In 2020 unprecedented crowds of protesters converged in US streets after the killing of George Floyd by police. Efforts to remove monuments to Confederate generals and soldiers—by official process or by rope and chain—are not new, but the momentum of the movement for Black lives merged with existing outrage over the persistence of such symbols in public space. Protesters calling for an end to the White supremacy they saw deep within the foundations of American policing filled public squares and parks in protest. There, they encountered monuments to the Confederacy and began to alter and tear them down.

This issue of ART PAPERS is co-edited by historian, curator, and critic TK Smith, whose work focuses on the function of monuments in the American landscape and acts of iconoclasm toward them. Discourse surrounding the status and definition of monuments is unfolding rapidly across interdisciplinary platforms. There is a long history of artist interventions into the language, form, and function of public monuments, and we hope that we can contribute to ongoing conversations by exploring places where the concerns of art intersect with those of monument and memorial. In his essay Monumental Futures, TK Smith maps a trajectory of such artist interventions toward the articulation of a monument aesthetic for the African diaspora. Smith continues and broadens his exploration in the Monumental Interventions Dossier, a special section of the issue that highlights works—by an international group of artists—selected by Smith.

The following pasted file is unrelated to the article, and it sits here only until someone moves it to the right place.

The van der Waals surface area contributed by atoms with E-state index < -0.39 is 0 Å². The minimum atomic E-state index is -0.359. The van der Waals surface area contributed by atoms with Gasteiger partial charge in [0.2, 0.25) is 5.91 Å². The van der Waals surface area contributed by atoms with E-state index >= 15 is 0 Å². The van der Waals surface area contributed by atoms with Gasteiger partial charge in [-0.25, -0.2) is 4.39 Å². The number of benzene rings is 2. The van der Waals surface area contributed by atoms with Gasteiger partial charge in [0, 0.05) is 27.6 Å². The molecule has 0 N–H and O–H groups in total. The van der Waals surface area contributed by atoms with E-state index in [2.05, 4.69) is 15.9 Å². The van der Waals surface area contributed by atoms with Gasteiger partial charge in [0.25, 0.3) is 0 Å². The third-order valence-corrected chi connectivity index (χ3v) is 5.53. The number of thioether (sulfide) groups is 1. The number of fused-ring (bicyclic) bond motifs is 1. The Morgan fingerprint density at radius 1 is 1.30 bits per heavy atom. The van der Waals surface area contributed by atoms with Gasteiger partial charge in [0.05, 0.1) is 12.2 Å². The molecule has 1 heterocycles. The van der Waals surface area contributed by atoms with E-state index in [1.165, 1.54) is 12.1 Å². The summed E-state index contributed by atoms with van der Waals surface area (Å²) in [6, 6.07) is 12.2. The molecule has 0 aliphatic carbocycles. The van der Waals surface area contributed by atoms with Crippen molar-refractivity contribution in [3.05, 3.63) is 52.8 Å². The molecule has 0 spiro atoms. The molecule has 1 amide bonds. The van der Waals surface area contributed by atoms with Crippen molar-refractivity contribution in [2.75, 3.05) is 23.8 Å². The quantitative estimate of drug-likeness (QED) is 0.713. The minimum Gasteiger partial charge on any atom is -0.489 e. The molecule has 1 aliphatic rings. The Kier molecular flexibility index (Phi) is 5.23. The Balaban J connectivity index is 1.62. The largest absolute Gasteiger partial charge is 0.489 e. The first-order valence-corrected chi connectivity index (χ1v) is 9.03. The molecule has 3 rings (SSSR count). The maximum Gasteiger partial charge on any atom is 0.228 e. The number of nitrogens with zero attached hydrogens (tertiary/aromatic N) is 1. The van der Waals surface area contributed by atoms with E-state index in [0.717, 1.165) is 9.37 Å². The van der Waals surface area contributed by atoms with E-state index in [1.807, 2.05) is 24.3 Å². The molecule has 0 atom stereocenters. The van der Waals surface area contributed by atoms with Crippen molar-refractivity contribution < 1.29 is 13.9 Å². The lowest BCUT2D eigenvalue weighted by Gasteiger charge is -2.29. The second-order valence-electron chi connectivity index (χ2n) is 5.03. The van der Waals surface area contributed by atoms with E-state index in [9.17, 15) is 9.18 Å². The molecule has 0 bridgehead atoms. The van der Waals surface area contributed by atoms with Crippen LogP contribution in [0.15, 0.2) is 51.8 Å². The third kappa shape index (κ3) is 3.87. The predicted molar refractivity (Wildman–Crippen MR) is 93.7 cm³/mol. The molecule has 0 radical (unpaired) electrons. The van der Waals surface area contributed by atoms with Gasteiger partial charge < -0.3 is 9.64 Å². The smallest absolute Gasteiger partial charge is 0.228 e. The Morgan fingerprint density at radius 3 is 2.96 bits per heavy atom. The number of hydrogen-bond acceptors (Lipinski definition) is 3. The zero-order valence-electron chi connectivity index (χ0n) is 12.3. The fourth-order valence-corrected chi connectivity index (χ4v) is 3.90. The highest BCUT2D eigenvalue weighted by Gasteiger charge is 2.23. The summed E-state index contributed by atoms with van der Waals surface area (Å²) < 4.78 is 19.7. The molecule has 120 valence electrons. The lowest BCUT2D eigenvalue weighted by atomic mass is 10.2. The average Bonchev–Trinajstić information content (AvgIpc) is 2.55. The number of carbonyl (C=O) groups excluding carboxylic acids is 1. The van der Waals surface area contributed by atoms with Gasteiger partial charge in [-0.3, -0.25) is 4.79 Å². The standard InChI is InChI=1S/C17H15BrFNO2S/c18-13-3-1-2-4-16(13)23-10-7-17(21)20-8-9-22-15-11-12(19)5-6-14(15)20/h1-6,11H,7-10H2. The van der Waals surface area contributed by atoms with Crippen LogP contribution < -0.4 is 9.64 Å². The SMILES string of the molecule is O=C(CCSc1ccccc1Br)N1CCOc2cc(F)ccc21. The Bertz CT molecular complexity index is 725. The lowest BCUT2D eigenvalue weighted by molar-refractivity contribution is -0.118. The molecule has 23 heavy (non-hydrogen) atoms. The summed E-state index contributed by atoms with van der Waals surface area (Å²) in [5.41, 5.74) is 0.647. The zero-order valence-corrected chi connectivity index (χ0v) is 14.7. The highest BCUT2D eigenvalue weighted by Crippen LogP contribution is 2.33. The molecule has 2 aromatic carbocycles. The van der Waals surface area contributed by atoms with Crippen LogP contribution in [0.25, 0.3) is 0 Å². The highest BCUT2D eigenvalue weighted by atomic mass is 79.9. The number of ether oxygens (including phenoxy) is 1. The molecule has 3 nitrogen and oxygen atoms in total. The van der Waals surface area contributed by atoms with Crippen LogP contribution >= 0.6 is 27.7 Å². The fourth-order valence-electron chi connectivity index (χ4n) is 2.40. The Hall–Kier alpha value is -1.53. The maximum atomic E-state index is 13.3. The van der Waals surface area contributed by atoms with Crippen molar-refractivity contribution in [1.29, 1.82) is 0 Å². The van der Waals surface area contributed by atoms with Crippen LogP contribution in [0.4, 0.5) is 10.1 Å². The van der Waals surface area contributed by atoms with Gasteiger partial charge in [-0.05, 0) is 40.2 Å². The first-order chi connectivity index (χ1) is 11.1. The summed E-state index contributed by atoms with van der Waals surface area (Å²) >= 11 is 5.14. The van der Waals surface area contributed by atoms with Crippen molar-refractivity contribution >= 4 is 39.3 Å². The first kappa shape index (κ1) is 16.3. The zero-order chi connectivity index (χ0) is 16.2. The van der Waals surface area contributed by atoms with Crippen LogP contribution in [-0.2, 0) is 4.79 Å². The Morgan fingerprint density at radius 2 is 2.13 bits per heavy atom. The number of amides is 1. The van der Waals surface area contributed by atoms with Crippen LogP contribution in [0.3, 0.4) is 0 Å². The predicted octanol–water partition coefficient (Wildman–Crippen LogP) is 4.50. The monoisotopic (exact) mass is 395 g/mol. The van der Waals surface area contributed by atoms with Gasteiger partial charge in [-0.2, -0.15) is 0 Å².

In Monumental Collapse: Toppled Statues and Re-imagining Archives, artist and founder of the Toppled Monuments Archive Jillian McManemin speaks with Che Gossett about toppling or destroying monuments, their afterlife once removed through civic channels, and how these efforts relate to broader social movements. In The Political Afterlife of the Babri Masjid, Tausif Noor explores histories of a destroyed Muslim monument in India, the rise of Hindu nationalism, and Sahmat Collective’s formation and multimedia practices of response and resistance. A Living Presence, Re’al Christian’s essay on finding absence and a memorial vernacular in the work of Felix Gonzalez-Torres, is intertwined with danilo machado’s poem and the body, Felix, where is it?